Richard Penn Kemble, A Tribute

from Democracy Digest, Dec. 14, 2005

Many readers will be aware that Penn Kemble, co-editor of Democracy
, recently passed away following a brave struggle with brain cancer.
Penn’s death generated some remarkable tributes and obituaries, marked not only
by sincerity of sentiment but a notable political diversity, attesting to a life
spent transcending sectarianism and building cross-party coalitions.

A politician thinks of the next election; a statesman,
of the next generation,” said James Freeman Clarke. Penn conceived a
recent conference on the legacy of Sidney Hook
at which it was noted that he shared Hook’s belief “in the power of ideas in the
political marketplace.” In a city overly preoccupied with daily headlines,
political fads and personal fortunes of the Who’s-in?-Who’s-out? variety, his
core conviction lay in building political movements around an intellectual
analysis and a set of values, and through a vision in which ego and ambition had
no place.

Penn personified the committed social democrat for whom democracy is a “way of life”
and, as Carl Gershman argues, who puts the democratic mission
above ego or self-interest, and is “prepared to recognize, analyze, and confront
honestly and with integrity every obstacle that lies in the way of its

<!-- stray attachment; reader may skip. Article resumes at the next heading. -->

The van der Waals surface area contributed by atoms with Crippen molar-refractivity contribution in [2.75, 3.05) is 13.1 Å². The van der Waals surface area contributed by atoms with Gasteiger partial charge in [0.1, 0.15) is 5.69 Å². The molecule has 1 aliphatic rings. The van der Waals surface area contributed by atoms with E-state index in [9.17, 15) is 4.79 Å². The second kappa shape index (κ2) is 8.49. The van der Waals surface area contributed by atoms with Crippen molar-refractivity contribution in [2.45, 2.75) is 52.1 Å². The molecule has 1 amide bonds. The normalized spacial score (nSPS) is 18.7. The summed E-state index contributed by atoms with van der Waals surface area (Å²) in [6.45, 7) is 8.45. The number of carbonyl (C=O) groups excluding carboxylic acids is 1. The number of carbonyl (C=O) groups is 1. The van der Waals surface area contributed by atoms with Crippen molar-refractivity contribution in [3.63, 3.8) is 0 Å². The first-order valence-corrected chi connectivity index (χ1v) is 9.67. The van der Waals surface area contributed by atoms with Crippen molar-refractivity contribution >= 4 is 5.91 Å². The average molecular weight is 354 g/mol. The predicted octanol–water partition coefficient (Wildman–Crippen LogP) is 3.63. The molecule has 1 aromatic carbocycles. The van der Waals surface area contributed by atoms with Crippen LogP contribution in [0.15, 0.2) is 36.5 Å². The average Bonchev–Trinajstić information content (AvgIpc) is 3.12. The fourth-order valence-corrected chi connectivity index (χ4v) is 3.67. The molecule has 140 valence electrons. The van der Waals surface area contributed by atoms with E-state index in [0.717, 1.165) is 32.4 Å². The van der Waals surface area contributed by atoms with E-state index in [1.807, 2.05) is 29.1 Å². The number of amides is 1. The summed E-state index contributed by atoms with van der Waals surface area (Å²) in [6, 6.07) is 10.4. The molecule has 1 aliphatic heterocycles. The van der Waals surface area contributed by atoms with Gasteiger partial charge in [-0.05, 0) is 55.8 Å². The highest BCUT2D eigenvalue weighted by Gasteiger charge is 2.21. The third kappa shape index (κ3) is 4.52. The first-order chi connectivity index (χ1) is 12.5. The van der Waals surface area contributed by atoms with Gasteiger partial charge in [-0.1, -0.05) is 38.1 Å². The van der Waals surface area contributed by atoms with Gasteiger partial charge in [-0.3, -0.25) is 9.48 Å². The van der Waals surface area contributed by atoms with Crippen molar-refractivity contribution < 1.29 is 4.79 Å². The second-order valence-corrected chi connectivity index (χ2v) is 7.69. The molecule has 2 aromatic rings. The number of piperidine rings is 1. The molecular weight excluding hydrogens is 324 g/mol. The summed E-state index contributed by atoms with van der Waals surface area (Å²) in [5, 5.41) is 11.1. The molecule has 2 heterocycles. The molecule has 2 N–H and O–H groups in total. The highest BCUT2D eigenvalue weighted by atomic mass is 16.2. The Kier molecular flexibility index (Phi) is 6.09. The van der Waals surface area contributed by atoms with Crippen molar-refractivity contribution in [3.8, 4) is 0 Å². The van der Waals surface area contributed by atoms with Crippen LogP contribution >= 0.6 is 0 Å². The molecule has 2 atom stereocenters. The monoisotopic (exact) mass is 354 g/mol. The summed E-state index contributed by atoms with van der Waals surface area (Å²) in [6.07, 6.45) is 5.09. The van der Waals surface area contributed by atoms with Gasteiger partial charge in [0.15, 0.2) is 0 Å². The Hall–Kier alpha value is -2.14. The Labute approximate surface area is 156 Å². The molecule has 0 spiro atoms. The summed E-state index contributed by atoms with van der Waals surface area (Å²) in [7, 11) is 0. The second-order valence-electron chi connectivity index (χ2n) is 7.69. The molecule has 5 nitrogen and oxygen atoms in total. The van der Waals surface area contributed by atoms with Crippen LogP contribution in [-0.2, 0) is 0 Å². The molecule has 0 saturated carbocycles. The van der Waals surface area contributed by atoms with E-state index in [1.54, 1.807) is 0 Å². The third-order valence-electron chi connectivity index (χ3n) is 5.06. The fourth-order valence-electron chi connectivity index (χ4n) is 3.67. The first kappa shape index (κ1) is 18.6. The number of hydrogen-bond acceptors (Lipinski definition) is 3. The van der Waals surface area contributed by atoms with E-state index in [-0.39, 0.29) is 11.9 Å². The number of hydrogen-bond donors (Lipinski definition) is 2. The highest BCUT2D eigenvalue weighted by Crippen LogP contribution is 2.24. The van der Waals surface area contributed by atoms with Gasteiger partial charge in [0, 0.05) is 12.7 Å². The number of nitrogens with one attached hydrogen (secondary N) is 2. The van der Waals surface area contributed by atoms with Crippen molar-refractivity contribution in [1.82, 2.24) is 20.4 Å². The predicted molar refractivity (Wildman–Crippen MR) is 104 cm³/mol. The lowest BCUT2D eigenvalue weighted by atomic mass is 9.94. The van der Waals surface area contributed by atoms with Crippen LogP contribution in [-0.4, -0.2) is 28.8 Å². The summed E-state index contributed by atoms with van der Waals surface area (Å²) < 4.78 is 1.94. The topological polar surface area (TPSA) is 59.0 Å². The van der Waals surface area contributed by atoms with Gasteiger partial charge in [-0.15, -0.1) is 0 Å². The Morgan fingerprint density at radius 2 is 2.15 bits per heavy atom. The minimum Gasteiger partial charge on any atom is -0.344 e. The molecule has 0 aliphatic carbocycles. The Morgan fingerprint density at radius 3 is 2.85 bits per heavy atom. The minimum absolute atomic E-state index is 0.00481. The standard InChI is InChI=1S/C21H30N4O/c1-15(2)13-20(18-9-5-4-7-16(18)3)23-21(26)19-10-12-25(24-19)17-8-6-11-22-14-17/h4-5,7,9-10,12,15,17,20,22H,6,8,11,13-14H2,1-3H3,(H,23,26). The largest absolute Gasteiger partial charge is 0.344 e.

Penn devoted his last energies developing Democracy Digest and this
trans-Atlantic network to connect American and European activists and
intellectuals, policy-formers and opinion-makers, in forging a common agenda for
democratic reform, particularly in the broader Middle East. Typically, at a time
when trans-Atlantic relations were at a nadir, he felt the urgency of promoting
dialogue and action around common values, and transcending ephemeral differences
by focusing on fundamentals, thinking strategically and confronting the next
frontier for expanding freedom and democracy. With a new generation of cynical
realists and isolationists emerging on both left and right, committing ourselves
to advance Penn’s legacy of progressive democratic solidarity is not only an
honorable vocation but a political and moral imperative.
See our previous blog (Oct. 24, 2005)  on our friend, Penn Kemble.

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